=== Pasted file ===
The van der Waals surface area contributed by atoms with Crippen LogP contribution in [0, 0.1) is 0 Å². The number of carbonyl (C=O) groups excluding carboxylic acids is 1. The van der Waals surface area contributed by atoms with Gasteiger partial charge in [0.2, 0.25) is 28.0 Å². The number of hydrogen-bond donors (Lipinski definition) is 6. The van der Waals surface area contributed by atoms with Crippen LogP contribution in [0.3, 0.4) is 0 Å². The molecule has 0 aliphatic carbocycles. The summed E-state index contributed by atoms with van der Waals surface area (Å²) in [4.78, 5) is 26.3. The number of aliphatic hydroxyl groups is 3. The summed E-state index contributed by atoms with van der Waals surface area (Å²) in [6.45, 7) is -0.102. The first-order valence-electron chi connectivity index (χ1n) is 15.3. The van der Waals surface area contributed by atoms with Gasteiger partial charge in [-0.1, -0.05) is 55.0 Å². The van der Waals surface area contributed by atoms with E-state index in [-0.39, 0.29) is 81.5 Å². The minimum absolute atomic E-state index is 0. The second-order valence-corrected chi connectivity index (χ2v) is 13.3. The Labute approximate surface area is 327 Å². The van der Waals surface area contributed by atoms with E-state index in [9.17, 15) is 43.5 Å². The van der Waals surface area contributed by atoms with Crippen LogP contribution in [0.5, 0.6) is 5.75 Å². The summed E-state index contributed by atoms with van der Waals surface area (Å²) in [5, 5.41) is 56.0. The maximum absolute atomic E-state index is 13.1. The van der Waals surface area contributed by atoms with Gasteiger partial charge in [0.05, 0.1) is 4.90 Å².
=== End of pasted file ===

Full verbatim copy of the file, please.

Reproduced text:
The van der Waals surface area contributed by atoms with Crippen LogP contribution in [0, 0.1) is 0 Å². The number of carbonyl (C=O) groups excluding carboxylic acids is 1. The van der Waals surface area contributed by atoms with Gasteiger partial charge in [0.2, 0.25) is 28.0 Å². The number of hydrogen-bond donors (Lipinski definition) is 6. The van der Waals surface area contributed by atoms with Crippen LogP contribution in [0.3, 0.4) is 0 Å². The molecule has 0 aliphatic carbocycles. The summed E-state index contributed by atoms with van der Waals surface area (Å²) in [4.78, 5) is 26.3. The number of aliphatic hydroxyl groups is 3. The summed E-state index contributed by atoms with van der Waals surface area (Å²) in [6.45, 7) is -0.102. The first-order valence-electron chi connectivity index (χ1n) is 15.3. The van der Waals surface area contributed by atoms with Gasteiger partial charge in [-0.1, -0.05) is 55.0 Å². The van der Waals surface area contributed by atoms with E-state index in [-0.39, 0.29) is 81.5 Å². The minimum absolute atomic E-state index is 0. The second-order valence-corrected chi connectivity index (χ2v) is 13.3. The Labute approximate surface area is 327 Å². The van der Waals surface area contributed by atoms with E-state index in [9.17, 15) is 43.5 Å². The van der Waals surface area contributed by atoms with Crippen LogP contribution in [0.5, 0.6) is 5.75 Å². The summed E-state index contributed by atoms with van der Waals surface area (Å²) in [5, 5.41) is 56.0. The maximum absolute atomic E-state index is 13.1. The van der Waals surface area contributed by atoms with Gasteiger partial charge in [0.05, 0.1) is 4.90 Å².